As if all that weren’t enough, O’Neil also manages marketing partnerships and suites sales for Madison Square Garden’s ongoing renovation – the project is overseen by MSG President and CEO, Hank Ratner – which at last check was fast approaching nearly $1 billion in total cost. “We all knew what we were getting into from the start. Everything remains on schedule, but to put things into perspective, it’s like renovating your kitchen at home and throwing a dinner party every night along the way. We have to be able to do [completing the project and servicing the fans] simultaneously, so it can be tricky. Honestly, the process has been as terrifying as it has been electrifying, as maddening as it is fun. Fortunately the feedback has been outstanding; walking into this building remains special and magical. And it will only be more so when all is said and done.”
And on the Garden’s iconic ceiling, which has certainly seen its best days? “The roof will be restored, not replaced,” says O’Neil. “We are confident that the acoustics will be even better for concerts when it’s done.”
One issue that O’Neil laments not having more control over is those ever-increasing tickets prices. “It is a business, but we try to be responsible. We sell 500 seats to every Knicks game at $10 a pop. That is cheaper than a movie ticket! We try very hard to ensure that there are kids sitting in those seats, but one has to understand the market we operate in. Demand [for tickets] is off the charts, so there is a lot of pressure.”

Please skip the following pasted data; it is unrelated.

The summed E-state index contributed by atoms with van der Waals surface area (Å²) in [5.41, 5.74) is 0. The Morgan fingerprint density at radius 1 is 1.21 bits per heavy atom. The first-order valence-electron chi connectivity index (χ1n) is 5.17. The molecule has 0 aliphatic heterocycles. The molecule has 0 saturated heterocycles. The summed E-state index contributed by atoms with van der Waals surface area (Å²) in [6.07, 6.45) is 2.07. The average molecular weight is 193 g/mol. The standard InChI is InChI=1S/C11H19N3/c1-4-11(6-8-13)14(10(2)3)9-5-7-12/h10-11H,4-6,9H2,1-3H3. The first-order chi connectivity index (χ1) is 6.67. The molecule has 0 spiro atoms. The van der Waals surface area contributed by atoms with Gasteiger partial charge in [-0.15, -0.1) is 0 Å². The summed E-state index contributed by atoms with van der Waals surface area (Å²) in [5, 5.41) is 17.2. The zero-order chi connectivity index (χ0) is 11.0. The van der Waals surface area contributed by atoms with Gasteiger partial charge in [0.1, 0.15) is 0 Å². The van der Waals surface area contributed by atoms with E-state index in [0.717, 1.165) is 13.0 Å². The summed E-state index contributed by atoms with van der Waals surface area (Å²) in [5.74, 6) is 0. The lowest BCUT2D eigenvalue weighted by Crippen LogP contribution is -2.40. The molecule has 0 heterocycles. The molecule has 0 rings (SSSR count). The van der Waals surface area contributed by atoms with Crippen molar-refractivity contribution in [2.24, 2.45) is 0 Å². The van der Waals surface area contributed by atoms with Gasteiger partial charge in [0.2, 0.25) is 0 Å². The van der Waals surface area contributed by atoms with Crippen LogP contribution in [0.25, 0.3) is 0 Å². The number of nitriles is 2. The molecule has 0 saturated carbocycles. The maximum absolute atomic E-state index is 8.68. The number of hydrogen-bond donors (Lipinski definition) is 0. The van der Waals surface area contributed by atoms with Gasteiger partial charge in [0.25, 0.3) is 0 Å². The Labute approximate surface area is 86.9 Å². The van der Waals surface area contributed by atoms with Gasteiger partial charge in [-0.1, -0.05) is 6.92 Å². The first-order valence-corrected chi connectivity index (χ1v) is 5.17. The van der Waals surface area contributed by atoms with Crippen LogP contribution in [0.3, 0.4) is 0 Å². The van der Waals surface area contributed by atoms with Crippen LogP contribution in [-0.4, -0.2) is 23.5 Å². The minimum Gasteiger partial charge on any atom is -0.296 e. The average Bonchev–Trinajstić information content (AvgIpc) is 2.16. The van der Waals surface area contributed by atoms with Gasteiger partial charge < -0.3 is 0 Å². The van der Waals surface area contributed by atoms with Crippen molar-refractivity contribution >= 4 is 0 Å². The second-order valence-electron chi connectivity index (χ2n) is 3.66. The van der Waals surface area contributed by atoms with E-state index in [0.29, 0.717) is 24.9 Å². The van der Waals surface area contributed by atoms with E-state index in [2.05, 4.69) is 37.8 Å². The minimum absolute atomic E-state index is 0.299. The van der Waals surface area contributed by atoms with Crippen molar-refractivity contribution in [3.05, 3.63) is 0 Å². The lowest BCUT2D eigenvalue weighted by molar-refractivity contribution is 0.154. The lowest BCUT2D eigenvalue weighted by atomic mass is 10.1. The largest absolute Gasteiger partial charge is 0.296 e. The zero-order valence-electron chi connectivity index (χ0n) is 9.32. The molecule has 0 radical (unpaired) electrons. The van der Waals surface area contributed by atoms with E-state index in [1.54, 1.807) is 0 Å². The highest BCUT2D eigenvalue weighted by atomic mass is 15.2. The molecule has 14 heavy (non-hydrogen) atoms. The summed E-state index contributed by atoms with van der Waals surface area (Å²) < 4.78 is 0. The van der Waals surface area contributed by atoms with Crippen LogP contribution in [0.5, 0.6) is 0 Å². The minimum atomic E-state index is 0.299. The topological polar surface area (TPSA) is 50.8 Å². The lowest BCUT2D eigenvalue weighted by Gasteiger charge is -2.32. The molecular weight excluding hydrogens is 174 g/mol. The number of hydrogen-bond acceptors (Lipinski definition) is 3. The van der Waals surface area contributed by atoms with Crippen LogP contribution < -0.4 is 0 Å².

For a franchise that has seen its share of controversy and upheaval over the past decade or so, it should comfort Knicks fans that the pragmatic and forward-thinking O’Neil remains as excited about his role now as he was when he first joined the organization. Though he often travels to see both the Knicks and Rangers on the road, he doesn’t envision leaving MSG permanently anytime soon. “We’ve got a great thing going here and I am just happy to be a part of it.”
When it comes to the Knicks versus the Heat, however, O’Neil’s clairvoyance was a tad more ambiguous, if not politically correct. “I am predicting sold out crowds, earsplitting cheers and a lot of sore throats throughout New York.”